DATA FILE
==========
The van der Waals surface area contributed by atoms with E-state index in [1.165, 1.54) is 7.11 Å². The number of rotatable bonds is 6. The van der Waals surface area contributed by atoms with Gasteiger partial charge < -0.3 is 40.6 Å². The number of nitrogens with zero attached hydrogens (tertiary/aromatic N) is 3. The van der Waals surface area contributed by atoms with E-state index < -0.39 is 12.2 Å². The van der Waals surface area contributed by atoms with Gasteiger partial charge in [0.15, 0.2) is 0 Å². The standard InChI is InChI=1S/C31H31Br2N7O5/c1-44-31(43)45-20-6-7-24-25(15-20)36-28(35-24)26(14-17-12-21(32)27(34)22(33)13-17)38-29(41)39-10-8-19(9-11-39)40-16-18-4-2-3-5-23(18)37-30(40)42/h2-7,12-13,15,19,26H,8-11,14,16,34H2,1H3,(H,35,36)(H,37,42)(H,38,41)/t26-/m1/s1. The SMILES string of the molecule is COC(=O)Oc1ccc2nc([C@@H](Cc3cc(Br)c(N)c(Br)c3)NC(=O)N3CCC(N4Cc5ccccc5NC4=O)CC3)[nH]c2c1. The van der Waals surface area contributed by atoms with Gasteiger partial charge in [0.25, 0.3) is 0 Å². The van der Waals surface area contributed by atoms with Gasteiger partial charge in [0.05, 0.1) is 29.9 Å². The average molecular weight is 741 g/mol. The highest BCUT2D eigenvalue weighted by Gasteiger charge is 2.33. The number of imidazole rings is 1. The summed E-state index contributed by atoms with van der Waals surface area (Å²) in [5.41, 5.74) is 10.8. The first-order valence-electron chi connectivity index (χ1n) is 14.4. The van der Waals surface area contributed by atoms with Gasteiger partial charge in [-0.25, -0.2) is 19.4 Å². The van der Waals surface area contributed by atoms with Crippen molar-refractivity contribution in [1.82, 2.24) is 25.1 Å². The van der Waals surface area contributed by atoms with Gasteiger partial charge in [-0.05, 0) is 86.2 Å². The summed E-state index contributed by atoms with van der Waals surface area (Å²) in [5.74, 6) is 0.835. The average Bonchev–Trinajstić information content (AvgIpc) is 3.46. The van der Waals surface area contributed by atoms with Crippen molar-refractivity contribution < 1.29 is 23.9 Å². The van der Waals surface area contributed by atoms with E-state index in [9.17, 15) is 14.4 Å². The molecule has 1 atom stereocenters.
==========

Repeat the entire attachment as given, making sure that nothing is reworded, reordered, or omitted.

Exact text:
The van der Waals surface area contributed by atoms with E-state index in [1.165, 1.54) is 7.11 Å². The number of rotatable bonds is 6. The van der Waals surface area contributed by atoms with Gasteiger partial charge < -0.3 is 40.6 Å². The number of nitrogens with zero attached hydrogens (tertiary/aromatic N) is 3. The van der Waals surface area contributed by atoms with E-state index < -0.39 is 12.2 Å². The van der Waals surface area contributed by atoms with Gasteiger partial charge in [0.15, 0.2) is 0 Å². The standard InChI is InChI=1S/C31H31Br2N7O5/c1-44-31(43)45-20-6-7-24-25(15-20)36-28(35-24)26(14-17-12-21(32)27(34)22(33)13-17)38-29(41)39-10-8-19(9-11-39)40-16-18-4-2-3-5-23(18)37-30(40)42/h2-7,12-13,15,19,26H,8-11,14,16,34H2,1H3,(H,35,36)(H,37,42)(H,38,41)/t26-/m1/s1. The SMILES string of the molecule is COC(=O)Oc1ccc2nc([C@@H](Cc3cc(Br)c(N)c(Br)c3)NC(=O)N3CCC(N4Cc5ccccc5NC4=O)CC3)[nH]c2c1. The van der Waals surface area contributed by atoms with Gasteiger partial charge in [0.25, 0.3) is 0 Å². The van der Waals surface area contributed by atoms with Gasteiger partial charge in [0.05, 0.1) is 29.9 Å². The average molecular weight is 741 g/mol. The highest BCUT2D eigenvalue weighted by Gasteiger charge is 2.33. The number of imidazole rings is 1. The summed E-state index contributed by atoms with van der Waals surface area (Å²) in [5.41, 5.74) is 10.8. The first-order valence-electron chi connectivity index (χ1n) is 14.4. The van der Waals surface area contributed by atoms with Gasteiger partial charge in [-0.25, -0.2) is 19.4 Å². The van der Waals surface area contributed by atoms with Crippen molar-refractivity contribution in [1.82, 2.24) is 25.1 Å². The van der Waals surface area contributed by atoms with Gasteiger partial charge in [-0.05, 0) is 86.2 Å². The summed E-state index contributed by atoms with van der Waals surface area (Å²) in [5.74, 6) is 0.835. The average Bonchev–Trinajstić information content (AvgIpc) is 3.46. The van der Waals surface area contributed by atoms with Crippen molar-refractivity contribution < 1.29 is 23.9 Å². The van der Waals surface area contributed by atoms with E-state index in [9.17, 15) is 14.4 Å². The molecule has 1 atom stereocenters.